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The Last Man Hanged (1993)

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clip Political hanging education content clip 2

Original classification rating: PG. This clip chosen to be PG

Clip description

Father John Brosnan, priest to hanged man Ronald Ryan, compares the Ryan hanging to that of Ned Kelly in that both were political. The judge, Sir John Starke, says that the then Victorian premier, Sir Henry Bolte, insisted that the sentence be carried out.

Curator’s notes

Interviews with the judge, Sir Justice John Starke, and the priest, Father John Brosnan clearly nominate politics as the reason for the hanging. It is unusual for these people to make such a stark claim. The still photographs used to depict Henry Bolte are also carefully selected to show him looking overjoyed.

Teacher’s notes

provided by The Le@rning FederationEducation Services Australia

This clip shows Pentridge prison-chaplain Father John Brosnan and Sir John Starke talking about the role played by then Victorian premier Sir Henry Bolte in the hanging of Ronald Ryan. These interviews, as well as the voice-over narration, are illustrated by black-and-white photographs, including an image of another former premier Sir Rupert Hamer and Sir Henry Bolte, both in formal attire. The clip concludes with four still, black-and-white images of Bolte. The first shows Bolte in evening dress, alighting from a car and being greeted by bikini-clad young women, and the second shot is of him wearing academic dress. In the third image Bolte is captured toasting an unseen companion, and in the fourth he is again in academic regalia. These final images are accompanied by the narrator speculating about the timing of the order to execute Ronald Ryan.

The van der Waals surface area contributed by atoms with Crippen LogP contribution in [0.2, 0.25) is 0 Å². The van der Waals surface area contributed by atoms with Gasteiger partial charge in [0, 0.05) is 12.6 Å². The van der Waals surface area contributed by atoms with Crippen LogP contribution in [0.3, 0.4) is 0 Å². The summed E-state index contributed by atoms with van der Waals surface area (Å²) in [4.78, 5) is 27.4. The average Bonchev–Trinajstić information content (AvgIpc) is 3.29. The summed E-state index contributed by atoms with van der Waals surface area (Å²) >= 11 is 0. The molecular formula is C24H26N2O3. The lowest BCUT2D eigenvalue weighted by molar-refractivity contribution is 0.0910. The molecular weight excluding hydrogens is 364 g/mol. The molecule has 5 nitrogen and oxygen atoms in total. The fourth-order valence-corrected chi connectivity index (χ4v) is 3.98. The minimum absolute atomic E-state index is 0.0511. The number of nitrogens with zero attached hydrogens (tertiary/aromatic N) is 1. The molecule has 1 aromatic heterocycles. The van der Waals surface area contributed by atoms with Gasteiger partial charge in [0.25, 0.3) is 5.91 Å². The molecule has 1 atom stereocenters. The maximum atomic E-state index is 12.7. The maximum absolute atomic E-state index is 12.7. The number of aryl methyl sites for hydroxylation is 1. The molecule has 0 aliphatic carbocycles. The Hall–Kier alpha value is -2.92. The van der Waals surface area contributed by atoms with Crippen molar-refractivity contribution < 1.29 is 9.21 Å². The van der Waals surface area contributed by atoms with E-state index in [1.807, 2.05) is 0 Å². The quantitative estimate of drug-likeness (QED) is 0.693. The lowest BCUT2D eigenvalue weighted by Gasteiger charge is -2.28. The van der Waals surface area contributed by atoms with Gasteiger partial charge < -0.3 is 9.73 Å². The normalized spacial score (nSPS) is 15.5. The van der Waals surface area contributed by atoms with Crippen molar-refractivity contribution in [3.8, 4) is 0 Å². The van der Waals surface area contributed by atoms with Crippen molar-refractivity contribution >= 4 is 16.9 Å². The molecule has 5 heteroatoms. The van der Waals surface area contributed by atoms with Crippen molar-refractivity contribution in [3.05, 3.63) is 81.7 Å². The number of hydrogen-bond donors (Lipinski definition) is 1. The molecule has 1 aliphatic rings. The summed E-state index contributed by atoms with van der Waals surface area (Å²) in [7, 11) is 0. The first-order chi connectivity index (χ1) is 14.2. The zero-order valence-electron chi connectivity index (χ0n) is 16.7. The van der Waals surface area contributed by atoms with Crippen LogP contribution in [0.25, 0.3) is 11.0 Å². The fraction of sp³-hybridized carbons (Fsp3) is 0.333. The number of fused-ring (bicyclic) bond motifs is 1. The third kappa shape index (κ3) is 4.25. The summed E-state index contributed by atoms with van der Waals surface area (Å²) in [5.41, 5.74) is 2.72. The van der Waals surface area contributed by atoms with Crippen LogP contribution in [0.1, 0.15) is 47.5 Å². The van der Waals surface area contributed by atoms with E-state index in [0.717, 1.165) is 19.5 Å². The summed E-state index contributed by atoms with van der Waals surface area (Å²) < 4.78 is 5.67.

Educational value points

  • The clip concerns the case of Ronald Ryan, the last man hanged in Australia, and the national debate on the issue of capital punishment that preceded and followed his hanging. Following Ryan’s death sentence a political, public and press debate raged. An anti-hanging committee was formed. Churches, universities, unions and a large number of the legal profession opposed the sentence. An estimated 18,000 people participated in street protests and 15,000 signed a petition against the hanging. Melbourne newspapers The Age, The Herald and The Sun ran campaigns in opposition and at the time of the execution the then Australian Broadcasting Commission suspended radio broadcasts for 2 minutes as a protest.